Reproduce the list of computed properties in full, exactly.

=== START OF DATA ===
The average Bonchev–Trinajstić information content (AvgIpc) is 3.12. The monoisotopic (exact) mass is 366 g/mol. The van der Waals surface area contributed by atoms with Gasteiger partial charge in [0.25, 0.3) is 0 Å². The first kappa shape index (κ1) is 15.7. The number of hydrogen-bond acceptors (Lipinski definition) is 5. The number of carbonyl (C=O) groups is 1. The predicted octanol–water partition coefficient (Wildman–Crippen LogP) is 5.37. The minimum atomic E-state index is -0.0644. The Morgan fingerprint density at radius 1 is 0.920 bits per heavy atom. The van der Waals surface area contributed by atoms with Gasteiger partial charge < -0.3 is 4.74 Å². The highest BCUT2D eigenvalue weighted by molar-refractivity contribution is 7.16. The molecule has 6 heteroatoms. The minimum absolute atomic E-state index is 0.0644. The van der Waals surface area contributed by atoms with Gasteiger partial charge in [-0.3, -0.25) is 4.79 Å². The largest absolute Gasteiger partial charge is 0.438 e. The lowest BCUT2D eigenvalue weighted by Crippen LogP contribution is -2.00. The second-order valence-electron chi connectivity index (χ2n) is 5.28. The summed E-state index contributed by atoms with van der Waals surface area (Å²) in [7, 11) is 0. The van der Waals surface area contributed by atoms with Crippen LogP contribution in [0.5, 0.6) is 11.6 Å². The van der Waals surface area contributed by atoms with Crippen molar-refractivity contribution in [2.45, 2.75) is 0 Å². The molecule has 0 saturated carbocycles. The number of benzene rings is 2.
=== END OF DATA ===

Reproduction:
The average Bonchev–Trinajstić information content (AvgIpc) is 3.12. The monoisotopic (exact) mass is 366 g/mol. The van der Waals surface area contributed by atoms with Gasteiger partial charge in [0.25, 0.3) is 0 Å². The first kappa shape index (κ1) is 15.7. The number of hydrogen-bond acceptors (Lipinski definition) is 5. The number of carbonyl (C=O) groups is 1. The predicted octanol–water partition coefficient (Wildman–Crippen LogP) is 5.37. The minimum atomic E-state index is -0.0644. The Morgan fingerprint density at radius 1 is 0.920 bits per heavy atom. The van der Waals surface area contributed by atoms with Gasteiger partial charge < -0.3 is 4.74 Å². The highest BCUT2D eigenvalue weighted by molar-refractivity contribution is 7.16. The molecule has 6 heteroatoms. The minimum absolute atomic E-state index is 0.0644. The van der Waals surface area contributed by atoms with Gasteiger partial charge in [-0.3, -0.25) is 4.79 Å². The largest absolute Gasteiger partial charge is 0.438 e. The lowest BCUT2D eigenvalue weighted by Crippen LogP contribution is -2.00. The second-order valence-electron chi connectivity index (χ2n) is 5.28. The summed E-state index contributed by atoms with van der Waals surface area (Å²) in [7, 11) is 0. The van der Waals surface area contributed by atoms with Crippen LogP contribution in [0.5, 0.6) is 11.6 Å². The van der Waals surface area contributed by atoms with Crippen molar-refractivity contribution in [2.45, 2.75) is 0 Å². The molecule has 0 saturated carbocycles. The number of benzene rings is 2.